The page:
Signatures on the boycott petition included merchants such as Joseph Sherburne and Royall Tyler; soon-famous…
by Richard C. Wiggin
There was nothing extraordinary about these men; they were ordinary farmers, laborers, merchants, tradesmen, slaves, and former slaves, the cross-section of a typical eighteenth-century New England farming community. But when faced with the loss of their cherished liberties and long-standing tradition of self-government, they were swept up in an epic struggle against long odds. These are the forgotten men who fought the American Revolution.
Meticulously researched, Embattled Farmers traces the footsteps of 252 individual men—all connected with the same community—who served as Patriot soldiers. Through repeated enlistments, they served at Lexington and Concord, at the Siege of Boston, and during the campaigns to Ticonderoga, Canada, New York, Saratoga, the Hudson Valley, The Jerseys, Valley Forge, and Yorktown.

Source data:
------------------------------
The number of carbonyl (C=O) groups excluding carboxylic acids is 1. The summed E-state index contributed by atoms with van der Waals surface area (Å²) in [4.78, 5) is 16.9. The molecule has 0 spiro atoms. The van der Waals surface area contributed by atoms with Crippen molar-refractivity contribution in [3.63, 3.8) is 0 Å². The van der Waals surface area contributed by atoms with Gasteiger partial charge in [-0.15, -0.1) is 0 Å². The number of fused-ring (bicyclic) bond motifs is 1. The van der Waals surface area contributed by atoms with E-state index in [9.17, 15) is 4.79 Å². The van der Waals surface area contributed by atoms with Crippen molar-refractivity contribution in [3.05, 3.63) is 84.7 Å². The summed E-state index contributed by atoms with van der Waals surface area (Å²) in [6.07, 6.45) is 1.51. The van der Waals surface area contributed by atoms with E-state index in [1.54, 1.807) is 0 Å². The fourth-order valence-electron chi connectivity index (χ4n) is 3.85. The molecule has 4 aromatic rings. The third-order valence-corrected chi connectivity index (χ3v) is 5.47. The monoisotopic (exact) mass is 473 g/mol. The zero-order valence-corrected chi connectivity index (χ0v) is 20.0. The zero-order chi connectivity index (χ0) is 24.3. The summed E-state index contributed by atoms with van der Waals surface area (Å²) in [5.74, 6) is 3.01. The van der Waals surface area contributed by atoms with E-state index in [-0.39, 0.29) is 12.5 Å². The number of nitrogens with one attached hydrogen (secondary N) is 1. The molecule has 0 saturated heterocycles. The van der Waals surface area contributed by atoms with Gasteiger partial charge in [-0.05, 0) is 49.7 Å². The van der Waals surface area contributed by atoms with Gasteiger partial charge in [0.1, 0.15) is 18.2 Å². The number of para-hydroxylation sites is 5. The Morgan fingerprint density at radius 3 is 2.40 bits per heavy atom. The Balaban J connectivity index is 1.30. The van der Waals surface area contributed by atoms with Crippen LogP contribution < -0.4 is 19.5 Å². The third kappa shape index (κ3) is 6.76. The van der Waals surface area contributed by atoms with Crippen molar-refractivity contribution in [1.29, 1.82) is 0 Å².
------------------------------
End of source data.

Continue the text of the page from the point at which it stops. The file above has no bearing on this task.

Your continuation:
Despite family and community ties, four others remained loyal to the King, and fought against their neighbors and kinfolk. They lost everything they had, and lived the remainder of their lives in exile.
Richard C. Wiggin is Historian and past Captain of the Lincoln Minute Men, a colonial re-enactor, and volunteer at Minute Man National Historical Park. He is former Executive Director of Boston’s Old State House, and has written seven audio tours for different segments of Minute Man National Historical Park and Boston’s Freedom Trail. His articles have appeared in Alaska Magazine, the Boston Globe, the Civil War Courier, and The Lincoln Review.
Individual stories tell of under-age service, skirmishes and battles, guard duty, fatigue duty, capture by the enemy, smallpox, desertion, and hardships, as well as service by slaves, economic dislocation, and the practice of substitution.
Collectively, their stories present a fascinating mosaic of a community at war. Told mostly from the perspective—and in some cases the actual words—of the men themselves, Embattled Farmers places the reader shoulder to shoulder with the men-at-arms. As minute men, militia, privateers, Continental soldiers—and Loyalist militia—as officers and foot-soldiers, the stories of these Lincoln men bring to life the human drama of the War for American Independence. The book’s many hidden pearls will delight any armchair historian.